3.11 / Review

Tissues and Trench Coats

By Genevieve Quick March 14, 2012

Anna Sew Hoy’s Tissues and Trench Coats presents two different bodies of work: cut trench coats and ceramic tissue-box covers. With these sculptures, Sew Hoy attempts to poetically reframe everyday objects. Unfortunately, the results exhibit some questionable decisions on Sew Hoy’s part in regard to her choice of materials as well as the pieces’ restrained scale that prevents them from becoming transformative. 

Much of the exhibition is dedicated to Sew Hoy’s reworked trench coats, which hang in an uncluttered arrangement. Sew Hoy has cut out most of the coats’ fabric, leaving only networks of seams that outline their structures along with their buttons. These skeletons hang on crude ceramic hangers, suspended by odd finger-shaped resin hooks attached to the gallery walls. Although they offer a smart way to solve installation logistics, Sew Hoy’s handmade hooks and hangers are distracting; the finger-shaped hooks, in particular, give the otherwise ghostly pieces an injection of the figurative that comes off as a goofy, surreal joke. Had Sew Hoy chosen nondescript hangers and hooks, she would have kept the viewer’s attention on the process the coats were subjected to and the banality of her chosen objects.

Sew Hoy’s cuts reference the coats’ construction (cut and sewn fabric panels) and attempt to convey a conceptually complex process of making and unmaking. Implicit to her approach is the idea that by breaking down an object, one can distill its essence. With this method, individual parts may become strange or unfamiliar once extracted from their original tidy form and function. While Sew Hoy has eradicated the purpose of her trench coats (they are no longer able to cover or protect one’s body), the resulting sculptures are affectively flat, evoking neither the sense of vulnerability nor absence one might expect them to. Gravity forces the horizontal seams of the coats to slightly sag while the vertical ones dangle their lengths, but the resulting shapes are not entirely unexpected. I suspect that Sew Hoy may have imagined results of more organic or chaotic forms but that the coats did not have the amount of detail in their original construction for her approach to achieve this.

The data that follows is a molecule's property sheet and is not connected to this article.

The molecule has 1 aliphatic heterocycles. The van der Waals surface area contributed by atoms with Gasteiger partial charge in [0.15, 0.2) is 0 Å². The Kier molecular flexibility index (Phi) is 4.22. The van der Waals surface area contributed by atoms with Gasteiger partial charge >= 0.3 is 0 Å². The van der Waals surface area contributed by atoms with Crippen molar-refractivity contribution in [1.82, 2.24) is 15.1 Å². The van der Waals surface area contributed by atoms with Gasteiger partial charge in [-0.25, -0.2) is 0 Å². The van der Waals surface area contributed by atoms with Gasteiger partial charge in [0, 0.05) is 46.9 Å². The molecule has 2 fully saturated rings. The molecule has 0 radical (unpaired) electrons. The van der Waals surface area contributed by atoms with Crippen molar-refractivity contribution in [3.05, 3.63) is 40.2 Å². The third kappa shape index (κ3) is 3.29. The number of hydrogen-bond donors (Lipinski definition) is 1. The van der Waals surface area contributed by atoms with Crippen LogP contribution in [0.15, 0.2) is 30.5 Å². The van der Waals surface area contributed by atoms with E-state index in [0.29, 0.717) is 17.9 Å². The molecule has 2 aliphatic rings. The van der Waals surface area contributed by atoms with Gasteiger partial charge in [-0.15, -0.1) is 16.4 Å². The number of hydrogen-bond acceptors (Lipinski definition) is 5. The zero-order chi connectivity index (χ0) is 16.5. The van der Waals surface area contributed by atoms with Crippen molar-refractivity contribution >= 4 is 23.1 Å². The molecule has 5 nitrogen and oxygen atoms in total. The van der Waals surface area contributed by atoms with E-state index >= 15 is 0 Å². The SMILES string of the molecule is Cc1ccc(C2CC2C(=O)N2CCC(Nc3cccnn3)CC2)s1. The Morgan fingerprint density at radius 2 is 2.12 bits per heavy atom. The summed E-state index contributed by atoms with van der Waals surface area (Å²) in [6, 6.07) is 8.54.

sew_hoy_beige-tan-hanger

beige/tan (detail), 2012; fired stoneware, trench coat, and resin finger hook, 62.5 x 17 x 4 inches. Courtesy of the Artist and Romer Young Gallery.

sew_hoy_tissue-dispensing-single-detail

 Tissue dispensing (single) (detail), 2012; fired stoneware and powder coated steel, 48 x 11.5 x 12 inches. Courtesy of the Artist and Romer Young Gallery.

In addition to her subtractive cutting method, Sew Hoy pursues a further process of distillation through seriality by presenting five coats within a modest range of color and style. A series potentially confirms or contrasts an object against its ideal or sets up comparisons between the particular objects themselves. With simple titles like rouge/tan, maroon/bleu lavande, and so on, Sew Hoy suggests she is interested in developing a formal range rather than a specific narrative about the individual coats—such as where they came from, who owned them, and when they were produced. But the limited number on display turns them into rarified art works rather than a cumulative commentary on the mass-produced object.

In contrast to the coats, the white ceramic tissue-box covers with their red steel stands have a more sculptural feel and futuristic look; a single tissue emerges from the top of each. With their combination of materials, textures, and colors, the tissue boxes are formally compelling. However, the relevance of the materials is perplexing. Tissue-box covers are typically constructed from crafty materials less prone to breaking—like lace, needlepoint, metal, and wood, but Sew Hoy’s sleek forms aim to avoid being anything tchotchke-like. While ceramic is a departure from the predictable, Sew Hoy could have opted for materials that may have achieved more evocative results, such as plaster or cast glass, which would provide the tissue boxes with a different sense of mass, fragility, and inversion that ceramic does. Sew Hoy’s selection of ceramic seems more a decision based on her having a repertoire with the medium than selecting a material that contributes complexity to the work. Additionally, I wonder if my opinions of the work are a result of the specific objects she’s chosen. With their air of suburban middle-class propriety, trench coats and tissue-box covers represent rather staid means of being discreet or covering something up.

The logic behind Sew Hoy’s processes may be sound, but unfortunately the poetic sense of deconstruction or reconstruction she may hope to convey might get lost in translation. By remaking everyday objects through unmaking them, Sew Hoy displays her artistic range while raising familiar questions about the intersection of mass production and artistic fabrication that have been asked since the presentation of the readymade. For all their minimal solemnity, Sew Hoy’s trench coats and tissue boxes fail to propose a new line of inquiry worthy of the frustrating level of scrutiny they demand of viewers.

 

Tissues and Trench Coats is on view at Romer Young Gallery, in San Francisco, through March 17, 2012.

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